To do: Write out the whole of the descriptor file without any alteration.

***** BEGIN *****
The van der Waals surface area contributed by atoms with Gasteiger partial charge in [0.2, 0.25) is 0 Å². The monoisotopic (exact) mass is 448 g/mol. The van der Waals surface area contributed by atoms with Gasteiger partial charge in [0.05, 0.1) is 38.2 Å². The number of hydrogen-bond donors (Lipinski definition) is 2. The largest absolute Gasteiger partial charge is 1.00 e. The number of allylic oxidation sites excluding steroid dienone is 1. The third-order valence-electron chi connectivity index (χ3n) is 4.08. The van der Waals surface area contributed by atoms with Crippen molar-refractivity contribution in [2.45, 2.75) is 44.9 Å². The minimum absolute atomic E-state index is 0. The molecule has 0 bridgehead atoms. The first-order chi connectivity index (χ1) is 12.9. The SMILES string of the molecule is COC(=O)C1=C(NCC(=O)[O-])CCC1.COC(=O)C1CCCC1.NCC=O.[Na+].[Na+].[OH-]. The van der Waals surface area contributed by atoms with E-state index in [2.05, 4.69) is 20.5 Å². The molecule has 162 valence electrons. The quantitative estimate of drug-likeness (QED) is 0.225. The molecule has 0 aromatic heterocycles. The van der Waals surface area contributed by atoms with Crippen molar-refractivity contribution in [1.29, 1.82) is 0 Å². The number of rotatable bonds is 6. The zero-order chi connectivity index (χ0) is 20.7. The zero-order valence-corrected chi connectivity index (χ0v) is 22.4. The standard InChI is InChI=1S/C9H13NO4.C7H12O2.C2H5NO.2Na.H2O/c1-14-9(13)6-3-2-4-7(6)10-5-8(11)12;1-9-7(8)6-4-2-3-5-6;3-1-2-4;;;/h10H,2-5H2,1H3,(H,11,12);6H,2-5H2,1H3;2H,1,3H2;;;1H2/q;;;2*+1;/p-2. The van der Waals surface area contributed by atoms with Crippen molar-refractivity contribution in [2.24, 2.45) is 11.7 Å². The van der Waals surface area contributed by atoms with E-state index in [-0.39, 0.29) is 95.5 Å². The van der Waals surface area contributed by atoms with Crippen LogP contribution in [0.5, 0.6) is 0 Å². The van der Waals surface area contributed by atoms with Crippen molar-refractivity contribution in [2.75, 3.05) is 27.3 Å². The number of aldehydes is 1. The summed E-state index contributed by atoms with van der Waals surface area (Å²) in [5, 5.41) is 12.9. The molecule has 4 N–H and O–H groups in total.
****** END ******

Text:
The van der Waals surface area contributed by atoms with Gasteiger partial charge in [0.2, 0.25) is 0 Å². The monoisotopic (exact) mass is 448 g/mol. The van der Waals surface area contributed by atoms with Gasteiger partial charge in [0.05, 0.1) is 38.2 Å². The number of hydrogen-bond donors (Lipinski definition) is 2. The largest absolute Gasteiger partial charge is 1.00 e. The number of allylic oxidation sites excluding steroid dienone is 1. The third-order valence-electron chi connectivity index (χ3n) is 4.08. The van der Waals surface area contributed by atoms with Crippen molar-refractivity contribution in [2.45, 2.75) is 44.9 Å². The minimum absolute atomic E-state index is 0. The molecule has 0 bridgehead atoms. The first-order chi connectivity index (χ1) is 12.9. The SMILES string of the molecule is COC(=O)C1=C(NCC(=O)[O-])CCC1.COC(=O)C1CCCC1.NCC=O.[Na+].[Na+].[OH-]. The van der Waals surface area contributed by atoms with E-state index in [2.05, 4.69) is 20.5 Å². The molecule has 162 valence electrons. The quantitative estimate of drug-likeness (QED) is 0.225. The molecule has 0 aromatic heterocycles. The van der Waals surface area contributed by atoms with Crippen molar-refractivity contribution in [1.29, 1.82) is 0 Å². The number of rotatable bonds is 6. The zero-order chi connectivity index (χ0) is 20.7. The zero-order valence-corrected chi connectivity index (χ0v) is 22.4. The standard InChI is InChI=1S/C9H13NO4.C7H12O2.C2H5NO.2Na.H2O/c1-14-9(13)6-3-2-4-7(6)10-5-8(11)12;1-9-7(8)6-4-2-3-5-6;3-1-2-4;;;/h10H,2-5H2,1H3,(H,11,12);6H,2-5H2,1H3;2H,1,3H2;;;1H2/q;;;2*+1;/p-2. The van der Waals surface area contributed by atoms with Crippen molar-refractivity contribution in [2.24, 2.45) is 11.7 Å². The van der Waals surface area contributed by atoms with E-state index in [-0.39, 0.29) is 95.5 Å². The van der Waals surface area contributed by atoms with Crippen LogP contribution in [0.5, 0.6) is 0 Å². The van der Waals surface area contributed by atoms with Crippen molar-refractivity contribution in [2.75, 3.05) is 27.3 Å². The number of aldehydes is 1. The summed E-state index contributed by atoms with van der Waals surface area (Å²) in [5, 5.41) is 12.9. The molecule has 4 N–H and O–H groups in total.